Even without a global pandemic, planning operational and system modifications can limit the impact of unforeseen changes. By doing so, it prepares a company for when business slows or picks up again. With this in mind, life-cycle plans (or LCPs) can be of tremendous value.
LCPs ensure continuity and safeguard the operational effectiveness of a material handling system (MHS). At its heart, the aim of an LCP is to avoid – or minimise – unexpected downtime and maximise the lifetime of a system. This factors in wear and tear, as well as end of product lifetimes.
A number of reasons drive the need to have an effective LCP in place. As many systems can be active for decades, there is a high probability that an OEM may cease manufacturing certain components. There may also be a decline in the levels of service support or spare parts, posing further risk.
If these risks are not identified and accounted for in advance, a situation can quickly arise in which a system is not able to perform its core function. In addition, a scanner might not be able to read a barcode, and a server failure may result in an ineffective SCADA system.
Support for life
LCPs are an in-depth, ever-evolving record of what has been installed and how to keep it in the best possible condition. As a systems integrator, we communicate with all of our suppliers to understand their product life cycles. By managing this information, we can pass on the value to our customers, who are completely relieved of this burden.
The reality is that an MHS is highly complex. That starts with high-level controls, through to IT infrastructure and the (electro)mechanical aspects. We can handle this complexity and – by creating an LCP – have an overview to evaluate and analyse the entire system.
We then compare our findings against the knowledge we have about system life cycles and OEM information. Based on this, we develop an LCP roadmap reaching up to 10 years into the future. Our customers know precisely when to take action per asset, securing the lifetime of their MHS.
On site, the execution of an LCP translates to an RMR (revisions, modifications and retrofits). For instances in which a component has reached the end of its technical lifetime, we would suggest a ‘revision’. By exchanging the relevant parts, a system can be taken back to its original state. Retrofits cover any upgrade to equipment, hardware and software to create a maintainable state, including end-of-supply components.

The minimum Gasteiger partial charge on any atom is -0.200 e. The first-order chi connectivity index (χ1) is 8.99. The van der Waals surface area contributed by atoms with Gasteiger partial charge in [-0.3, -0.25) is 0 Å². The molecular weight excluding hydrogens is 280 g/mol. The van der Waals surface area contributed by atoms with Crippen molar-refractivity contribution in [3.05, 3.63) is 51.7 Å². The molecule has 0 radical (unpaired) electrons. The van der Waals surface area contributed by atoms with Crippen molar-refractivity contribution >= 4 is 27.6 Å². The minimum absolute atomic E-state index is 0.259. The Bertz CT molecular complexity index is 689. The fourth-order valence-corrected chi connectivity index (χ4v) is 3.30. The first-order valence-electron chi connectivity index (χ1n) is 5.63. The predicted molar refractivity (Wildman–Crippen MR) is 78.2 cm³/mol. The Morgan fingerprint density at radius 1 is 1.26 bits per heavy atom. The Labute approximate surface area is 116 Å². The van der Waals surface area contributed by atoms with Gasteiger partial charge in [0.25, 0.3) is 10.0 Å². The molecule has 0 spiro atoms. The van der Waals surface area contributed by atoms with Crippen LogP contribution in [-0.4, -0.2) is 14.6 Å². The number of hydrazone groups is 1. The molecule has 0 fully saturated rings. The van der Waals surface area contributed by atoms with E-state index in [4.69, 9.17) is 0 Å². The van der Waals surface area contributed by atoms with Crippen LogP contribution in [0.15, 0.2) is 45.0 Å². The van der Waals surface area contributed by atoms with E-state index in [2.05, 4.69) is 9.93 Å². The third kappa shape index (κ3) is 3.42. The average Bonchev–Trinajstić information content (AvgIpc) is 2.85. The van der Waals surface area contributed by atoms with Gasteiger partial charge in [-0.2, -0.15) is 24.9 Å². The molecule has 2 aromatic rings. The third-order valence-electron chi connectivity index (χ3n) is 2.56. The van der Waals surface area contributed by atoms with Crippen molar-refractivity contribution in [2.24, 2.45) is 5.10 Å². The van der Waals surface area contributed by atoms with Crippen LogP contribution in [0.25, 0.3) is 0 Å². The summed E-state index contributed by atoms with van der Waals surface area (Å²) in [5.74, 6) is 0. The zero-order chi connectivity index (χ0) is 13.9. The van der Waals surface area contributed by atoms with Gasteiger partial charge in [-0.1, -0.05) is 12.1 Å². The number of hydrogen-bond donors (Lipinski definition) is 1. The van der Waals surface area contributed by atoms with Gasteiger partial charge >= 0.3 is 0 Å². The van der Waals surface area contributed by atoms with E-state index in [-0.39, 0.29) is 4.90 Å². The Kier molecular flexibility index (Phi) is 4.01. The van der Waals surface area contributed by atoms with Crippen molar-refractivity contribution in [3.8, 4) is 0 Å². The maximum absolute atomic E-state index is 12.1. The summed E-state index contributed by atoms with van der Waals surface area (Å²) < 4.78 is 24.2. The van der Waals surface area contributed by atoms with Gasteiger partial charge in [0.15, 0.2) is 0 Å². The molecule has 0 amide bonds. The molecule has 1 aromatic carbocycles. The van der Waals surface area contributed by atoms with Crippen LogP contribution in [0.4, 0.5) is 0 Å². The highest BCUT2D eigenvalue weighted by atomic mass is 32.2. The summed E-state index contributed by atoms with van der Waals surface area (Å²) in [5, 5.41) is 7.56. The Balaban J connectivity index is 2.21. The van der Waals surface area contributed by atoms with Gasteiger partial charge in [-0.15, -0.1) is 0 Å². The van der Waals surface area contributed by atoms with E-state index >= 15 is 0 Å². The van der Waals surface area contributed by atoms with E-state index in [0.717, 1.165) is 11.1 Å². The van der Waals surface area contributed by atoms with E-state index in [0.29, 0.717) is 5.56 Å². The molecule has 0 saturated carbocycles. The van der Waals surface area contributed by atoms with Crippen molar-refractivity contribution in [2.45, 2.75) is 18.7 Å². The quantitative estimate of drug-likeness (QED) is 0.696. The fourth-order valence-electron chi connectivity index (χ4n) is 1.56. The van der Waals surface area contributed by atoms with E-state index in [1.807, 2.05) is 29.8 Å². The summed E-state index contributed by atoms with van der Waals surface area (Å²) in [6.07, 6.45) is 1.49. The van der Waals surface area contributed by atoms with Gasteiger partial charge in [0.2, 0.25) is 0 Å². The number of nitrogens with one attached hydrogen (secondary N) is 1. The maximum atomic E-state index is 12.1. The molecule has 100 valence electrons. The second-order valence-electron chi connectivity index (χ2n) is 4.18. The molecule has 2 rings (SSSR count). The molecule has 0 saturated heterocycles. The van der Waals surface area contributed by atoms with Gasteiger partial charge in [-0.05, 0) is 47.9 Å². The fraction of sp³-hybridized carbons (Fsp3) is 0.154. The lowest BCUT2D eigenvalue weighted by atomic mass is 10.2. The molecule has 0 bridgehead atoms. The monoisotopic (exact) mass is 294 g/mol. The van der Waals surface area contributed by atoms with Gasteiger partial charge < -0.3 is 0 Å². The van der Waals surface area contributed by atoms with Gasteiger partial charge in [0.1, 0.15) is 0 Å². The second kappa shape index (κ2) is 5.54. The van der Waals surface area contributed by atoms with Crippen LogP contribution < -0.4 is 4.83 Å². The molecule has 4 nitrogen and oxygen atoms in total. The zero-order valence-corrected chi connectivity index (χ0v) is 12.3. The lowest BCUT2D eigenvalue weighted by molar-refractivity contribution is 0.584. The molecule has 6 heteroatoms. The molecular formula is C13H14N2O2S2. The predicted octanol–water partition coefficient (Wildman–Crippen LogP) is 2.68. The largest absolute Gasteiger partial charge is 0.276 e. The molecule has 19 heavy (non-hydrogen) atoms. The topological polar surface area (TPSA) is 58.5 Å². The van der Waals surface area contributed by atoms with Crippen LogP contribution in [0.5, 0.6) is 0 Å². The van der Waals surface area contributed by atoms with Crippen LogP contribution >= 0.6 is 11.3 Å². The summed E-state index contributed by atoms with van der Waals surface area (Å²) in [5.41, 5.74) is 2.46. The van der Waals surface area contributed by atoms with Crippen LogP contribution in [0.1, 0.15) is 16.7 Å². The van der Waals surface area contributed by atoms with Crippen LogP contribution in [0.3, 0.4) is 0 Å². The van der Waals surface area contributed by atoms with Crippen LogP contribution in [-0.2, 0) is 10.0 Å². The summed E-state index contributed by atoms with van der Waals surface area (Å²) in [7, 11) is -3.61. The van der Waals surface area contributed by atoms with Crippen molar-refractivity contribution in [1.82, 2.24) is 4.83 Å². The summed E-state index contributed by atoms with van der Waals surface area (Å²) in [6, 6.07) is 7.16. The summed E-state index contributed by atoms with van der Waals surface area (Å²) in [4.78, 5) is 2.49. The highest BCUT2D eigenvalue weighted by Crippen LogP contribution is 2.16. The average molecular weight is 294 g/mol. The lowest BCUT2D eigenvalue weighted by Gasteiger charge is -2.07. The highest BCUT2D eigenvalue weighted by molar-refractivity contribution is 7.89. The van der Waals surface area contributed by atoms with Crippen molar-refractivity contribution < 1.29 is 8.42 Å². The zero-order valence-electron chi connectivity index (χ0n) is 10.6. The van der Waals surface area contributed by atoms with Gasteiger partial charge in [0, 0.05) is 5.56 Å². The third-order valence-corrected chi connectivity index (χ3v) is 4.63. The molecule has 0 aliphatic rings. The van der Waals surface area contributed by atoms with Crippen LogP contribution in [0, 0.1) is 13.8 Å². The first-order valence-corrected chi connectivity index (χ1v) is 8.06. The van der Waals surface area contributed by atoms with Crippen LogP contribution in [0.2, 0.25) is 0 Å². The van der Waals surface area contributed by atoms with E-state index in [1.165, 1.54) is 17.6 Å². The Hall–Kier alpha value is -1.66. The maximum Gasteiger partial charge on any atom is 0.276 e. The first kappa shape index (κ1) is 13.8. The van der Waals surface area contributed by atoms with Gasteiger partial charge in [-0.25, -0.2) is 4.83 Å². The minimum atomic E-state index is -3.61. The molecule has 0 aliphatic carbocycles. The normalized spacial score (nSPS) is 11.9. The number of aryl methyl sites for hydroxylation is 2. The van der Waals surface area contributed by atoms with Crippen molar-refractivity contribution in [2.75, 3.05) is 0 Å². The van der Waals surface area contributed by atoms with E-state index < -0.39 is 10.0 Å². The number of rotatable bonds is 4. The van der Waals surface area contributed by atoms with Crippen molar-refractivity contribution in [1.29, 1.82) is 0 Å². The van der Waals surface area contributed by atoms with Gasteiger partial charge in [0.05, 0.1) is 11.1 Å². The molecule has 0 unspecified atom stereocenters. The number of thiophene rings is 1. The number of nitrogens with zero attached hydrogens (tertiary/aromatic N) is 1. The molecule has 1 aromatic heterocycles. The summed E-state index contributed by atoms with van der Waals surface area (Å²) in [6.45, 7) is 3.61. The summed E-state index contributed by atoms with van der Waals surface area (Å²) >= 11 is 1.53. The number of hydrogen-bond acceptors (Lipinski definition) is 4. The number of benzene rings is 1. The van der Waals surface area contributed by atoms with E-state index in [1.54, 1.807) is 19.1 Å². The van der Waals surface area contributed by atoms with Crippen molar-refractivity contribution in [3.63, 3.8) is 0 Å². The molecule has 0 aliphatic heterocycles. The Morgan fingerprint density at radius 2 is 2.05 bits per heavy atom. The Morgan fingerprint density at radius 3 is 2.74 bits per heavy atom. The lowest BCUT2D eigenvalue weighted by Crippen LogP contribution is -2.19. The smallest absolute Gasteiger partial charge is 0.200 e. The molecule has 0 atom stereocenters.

An LCP is not a static overview, however. As many businesses have discovered, they must make significant changes to keep up with consumer demand. Given the growth of online sales (swelled further by COVID-19 in 2020) , modifications can help in responding to market developments, as well as meeting new regulations and compliancy lists.
A platform for preparation
During the lifetime of an LCP, we provide on-site inspections to validate the condition of an MHS. Using insights from data analysis and tools, our process engineers can determine an appropriate action plan to further improve system performance and reliability.
In doing so, we can spot opportunities to extend the lifetime of a system and create an updated LCP. Annual check-ups also show companies where CAPEX investments need to be made, which is an incredible advantage for them. Knowing what’s on the horizon, we can plan our RMR activities around a live system, mitigating technical risk.
At Vanderlande, we don’t only deliver a one-time system, but remain committed throughout its life cycle. Regardless of fluctuating market dynamics, our approach is always the same, and our LCPs are designed to offer true peace of mind. Ultimately, it comes down to predictability, certainty and informed action. That’s how you prepare for an uncertain future.